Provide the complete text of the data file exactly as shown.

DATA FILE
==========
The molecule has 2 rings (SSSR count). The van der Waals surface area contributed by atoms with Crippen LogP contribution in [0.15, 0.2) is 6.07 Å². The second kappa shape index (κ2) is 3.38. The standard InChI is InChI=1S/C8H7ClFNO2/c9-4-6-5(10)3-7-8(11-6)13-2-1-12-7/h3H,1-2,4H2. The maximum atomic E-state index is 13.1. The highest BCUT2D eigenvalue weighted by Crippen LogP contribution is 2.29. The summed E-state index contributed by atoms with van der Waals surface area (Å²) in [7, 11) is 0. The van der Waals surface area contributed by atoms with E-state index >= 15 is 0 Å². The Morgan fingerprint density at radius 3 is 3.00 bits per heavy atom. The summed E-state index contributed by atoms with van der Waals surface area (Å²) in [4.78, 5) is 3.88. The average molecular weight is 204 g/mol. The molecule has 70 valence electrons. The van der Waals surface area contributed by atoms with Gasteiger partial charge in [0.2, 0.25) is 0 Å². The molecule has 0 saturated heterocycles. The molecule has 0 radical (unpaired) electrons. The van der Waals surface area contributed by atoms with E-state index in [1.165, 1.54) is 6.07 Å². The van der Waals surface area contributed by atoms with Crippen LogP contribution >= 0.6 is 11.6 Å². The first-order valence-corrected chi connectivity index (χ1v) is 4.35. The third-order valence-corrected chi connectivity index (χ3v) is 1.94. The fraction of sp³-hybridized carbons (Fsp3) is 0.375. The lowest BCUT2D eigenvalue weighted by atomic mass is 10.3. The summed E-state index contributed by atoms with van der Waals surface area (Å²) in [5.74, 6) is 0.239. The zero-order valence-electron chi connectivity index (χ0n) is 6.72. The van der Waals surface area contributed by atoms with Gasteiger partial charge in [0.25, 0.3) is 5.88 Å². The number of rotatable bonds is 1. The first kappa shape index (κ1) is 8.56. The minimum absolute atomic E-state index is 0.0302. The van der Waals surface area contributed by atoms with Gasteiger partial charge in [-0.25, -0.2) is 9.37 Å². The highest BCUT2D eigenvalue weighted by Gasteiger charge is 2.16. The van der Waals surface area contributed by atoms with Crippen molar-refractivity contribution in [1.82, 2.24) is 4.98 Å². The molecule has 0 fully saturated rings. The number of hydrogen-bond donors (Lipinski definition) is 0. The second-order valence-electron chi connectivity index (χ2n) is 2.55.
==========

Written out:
The molecule has 2 rings (SSSR count). The van der Waals surface area contributed by atoms with Crippen LogP contribution in [0.15, 0.2) is 6.07 Å². The second kappa shape index (κ2) is 3.38. The standard InChI is InChI=1S/C8H7ClFNO2/c9-4-6-5(10)3-7-8(11-6)13-2-1-12-7/h3H,1-2,4H2. The maximum atomic E-state index is 13.1. The highest BCUT2D eigenvalue weighted by Crippen LogP contribution is 2.29. The summed E-state index contributed by atoms with van der Waals surface area (Å²) in [7, 11) is 0. The van der Waals surface area contributed by atoms with E-state index >= 15 is 0 Å². The Morgan fingerprint density at radius 3 is 3.00 bits per heavy atom. The summed E-state index contributed by atoms with van der Waals surface area (Å²) in [4.78, 5) is 3.88. The average molecular weight is 204 g/mol. The molecule has 70 valence electrons. The van der Waals surface area contributed by atoms with Gasteiger partial charge in [0.2, 0.25) is 0 Å². The molecule has 0 saturated heterocycles. The molecule has 0 radical (unpaired) electrons. The van der Waals surface area contributed by atoms with E-state index in [1.165, 1.54) is 6.07 Å². The van der Waals surface area contributed by atoms with Crippen LogP contribution >= 0.6 is 11.6 Å². The first-order valence-corrected chi connectivity index (χ1v) is 4.35. The third-order valence-corrected chi connectivity index (χ3v) is 1.94. The fraction of sp³-hybridized carbons (Fsp3) is 0.375. The lowest BCUT2D eigenvalue weighted by atomic mass is 10.3. The summed E-state index contributed by atoms with van der Waals surface area (Å²) in [5.74, 6) is 0.239. The zero-order valence-electron chi connectivity index (χ0n) is 6.72. The van der Waals surface area contributed by atoms with Gasteiger partial charge in [0.25, 0.3) is 5.88 Å². The number of rotatable bonds is 1. The first kappa shape index (κ1) is 8.56. The minimum absolute atomic E-state index is 0.0302. The van der Waals surface area contributed by atoms with Gasteiger partial charge in [-0.25, -0.2) is 9.37 Å². The highest BCUT2D eigenvalue weighted by Gasteiger charge is 2.16. The van der Waals surface area contributed by atoms with Crippen molar-refractivity contribution in [1.82, 2.24) is 4.98 Å². The molecule has 0 fully saturated rings. The number of hydrogen-bond donors (Lipinski definition) is 0. The second-order valence-electron chi connectivity index (χ2n) is 2.55.